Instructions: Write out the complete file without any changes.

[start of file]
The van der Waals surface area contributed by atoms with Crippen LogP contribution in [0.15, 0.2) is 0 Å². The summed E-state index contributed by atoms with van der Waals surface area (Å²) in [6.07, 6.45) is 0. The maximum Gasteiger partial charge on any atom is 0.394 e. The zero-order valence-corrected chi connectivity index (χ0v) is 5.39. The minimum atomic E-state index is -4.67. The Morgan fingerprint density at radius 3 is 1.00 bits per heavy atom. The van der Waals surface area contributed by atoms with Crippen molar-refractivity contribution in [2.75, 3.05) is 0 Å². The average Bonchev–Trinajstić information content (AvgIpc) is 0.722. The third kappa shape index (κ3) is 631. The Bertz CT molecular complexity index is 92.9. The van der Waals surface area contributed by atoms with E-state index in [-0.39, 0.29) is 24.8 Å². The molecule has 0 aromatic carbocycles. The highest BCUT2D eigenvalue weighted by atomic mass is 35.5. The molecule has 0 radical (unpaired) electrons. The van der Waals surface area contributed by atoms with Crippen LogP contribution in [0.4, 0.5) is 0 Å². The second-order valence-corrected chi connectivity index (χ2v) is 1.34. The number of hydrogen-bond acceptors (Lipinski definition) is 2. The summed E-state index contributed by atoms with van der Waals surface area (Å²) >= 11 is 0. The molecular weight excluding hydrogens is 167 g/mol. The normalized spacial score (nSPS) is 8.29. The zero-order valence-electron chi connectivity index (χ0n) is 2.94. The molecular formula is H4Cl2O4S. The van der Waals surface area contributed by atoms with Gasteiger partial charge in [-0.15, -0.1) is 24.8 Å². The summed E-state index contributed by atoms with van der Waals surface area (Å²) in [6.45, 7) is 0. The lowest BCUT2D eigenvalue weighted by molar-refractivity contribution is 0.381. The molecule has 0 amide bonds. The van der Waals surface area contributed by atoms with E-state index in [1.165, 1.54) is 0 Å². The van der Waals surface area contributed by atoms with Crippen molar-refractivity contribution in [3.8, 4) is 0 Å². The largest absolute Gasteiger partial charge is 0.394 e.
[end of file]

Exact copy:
The van der Waals surface area contributed by atoms with Crippen LogP contribution in [0.15, 0.2) is 0 Å². The summed E-state index contributed by atoms with van der Waals surface area (Å²) in [6.07, 6.45) is 0. The maximum Gasteiger partial charge on any atom is 0.394 e. The zero-order valence-corrected chi connectivity index (χ0v) is 5.39. The minimum atomic E-state index is -4.67. The Morgan fingerprint density at radius 3 is 1.00 bits per heavy atom. The van der Waals surface area contributed by atoms with Crippen molar-refractivity contribution in [2.75, 3.05) is 0 Å². The average Bonchev–Trinajstić information content (AvgIpc) is 0.722. The third kappa shape index (κ3) is 631. The Bertz CT molecular complexity index is 92.9. The van der Waals surface area contributed by atoms with E-state index in [-0.39, 0.29) is 24.8 Å². The molecule has 0 aromatic carbocycles. The highest BCUT2D eigenvalue weighted by atomic mass is 35.5. The molecule has 0 radical (unpaired) electrons. The van der Waals surface area contributed by atoms with Crippen LogP contribution in [0.4, 0.5) is 0 Å². The second-order valence-corrected chi connectivity index (χ2v) is 1.34. The number of hydrogen-bond acceptors (Lipinski definition) is 2. The summed E-state index contributed by atoms with van der Waals surface area (Å²) >= 11 is 0. The molecular weight excluding hydrogens is 167 g/mol. The normalized spacial score (nSPS) is 8.29. The zero-order valence-electron chi connectivity index (χ0n) is 2.94. The molecular formula is H4Cl2O4S. The van der Waals surface area contributed by atoms with Gasteiger partial charge in [-0.15, -0.1) is 24.8 Å². The summed E-state index contributed by atoms with van der Waals surface area (Å²) in [6.45, 7) is 0. The lowest BCUT2D eigenvalue weighted by molar-refractivity contribution is 0.381. The molecule has 0 amide bonds. The van der Waals surface area contributed by atoms with E-state index in [1.165, 1.54) is 0 Å². The van der Waals surface area contributed by atoms with Crippen molar-refractivity contribution in [3.8, 4) is 0 Å². The largest absolute Gasteiger partial charge is 0.394 e.